Peripheral T-cell lymphomas (PTCLs) are rare and heterogeneous haematological malignancies that can rarely develop first in the peripheral nervous system, or more commonly, invade nerves from more usual primary locations. Patients with PTCLs usually respond poorly to treatment and have a poor clinical outcome.
We report a patient with multiple skin lesions, multifocal mononeuropathies and constitutional symptoms all suggestive of a lymphoproliferative disorder, in whom repeat skin biopsies and clonality studies failed to achieve a diagnosis. Neurophysiological studies confirmed severe post-ganglionic lesions in the lower limbs including the sciatic, femoral, obturator, tibial and sural territories. Based on this neurotropic presentation we undertook a sural nerve biopsy, despite the clinical and neurophysiological presence of a nerve lesion more proximal to the biopsy site, and this allowed us to establish a final diagnosis of PTCL. The patient was treated successfully with chemotherapy and an autologous stem cell transplant.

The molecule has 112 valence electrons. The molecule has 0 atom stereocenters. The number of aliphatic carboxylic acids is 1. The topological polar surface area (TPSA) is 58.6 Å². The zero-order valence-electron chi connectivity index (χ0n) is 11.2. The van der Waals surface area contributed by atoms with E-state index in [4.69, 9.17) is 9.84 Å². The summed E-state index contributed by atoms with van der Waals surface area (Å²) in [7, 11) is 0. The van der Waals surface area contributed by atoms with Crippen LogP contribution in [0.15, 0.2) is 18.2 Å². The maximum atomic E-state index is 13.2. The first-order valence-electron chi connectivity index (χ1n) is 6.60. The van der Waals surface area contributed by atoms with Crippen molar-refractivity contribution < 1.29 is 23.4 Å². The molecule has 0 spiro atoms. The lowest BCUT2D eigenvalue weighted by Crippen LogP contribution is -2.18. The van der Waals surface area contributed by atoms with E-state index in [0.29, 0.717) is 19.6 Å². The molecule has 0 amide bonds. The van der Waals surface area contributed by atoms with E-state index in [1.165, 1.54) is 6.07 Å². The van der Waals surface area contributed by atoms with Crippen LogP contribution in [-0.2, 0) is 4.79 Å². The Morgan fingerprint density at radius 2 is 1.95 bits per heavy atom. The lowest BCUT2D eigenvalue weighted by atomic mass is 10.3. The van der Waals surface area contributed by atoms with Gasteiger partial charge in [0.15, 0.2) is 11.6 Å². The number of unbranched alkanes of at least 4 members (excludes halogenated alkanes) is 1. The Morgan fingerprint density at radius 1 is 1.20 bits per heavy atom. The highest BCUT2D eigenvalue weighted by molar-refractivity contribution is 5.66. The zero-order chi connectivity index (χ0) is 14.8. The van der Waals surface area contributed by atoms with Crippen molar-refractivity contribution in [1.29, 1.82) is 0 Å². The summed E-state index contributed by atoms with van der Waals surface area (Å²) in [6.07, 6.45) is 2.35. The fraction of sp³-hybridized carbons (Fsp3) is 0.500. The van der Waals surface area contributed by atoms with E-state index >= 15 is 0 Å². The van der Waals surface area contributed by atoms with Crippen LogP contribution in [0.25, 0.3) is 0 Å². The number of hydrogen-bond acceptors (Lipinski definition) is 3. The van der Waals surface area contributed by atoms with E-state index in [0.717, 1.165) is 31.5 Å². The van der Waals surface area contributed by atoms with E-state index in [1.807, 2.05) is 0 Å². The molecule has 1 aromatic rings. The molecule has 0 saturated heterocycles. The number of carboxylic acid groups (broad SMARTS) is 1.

In our case PET imaging and MR neurography provided radiological evidence of widespread lesions in the subcutaneous and nerve tissues, and there is emerging evidence for the importance of PET imaging in the diagnostic work-up of PTCLs. Furthermore, a post-treatment PET scan confirmed the complete metabolic remission, highlighting its usefulness as a surveillance tool.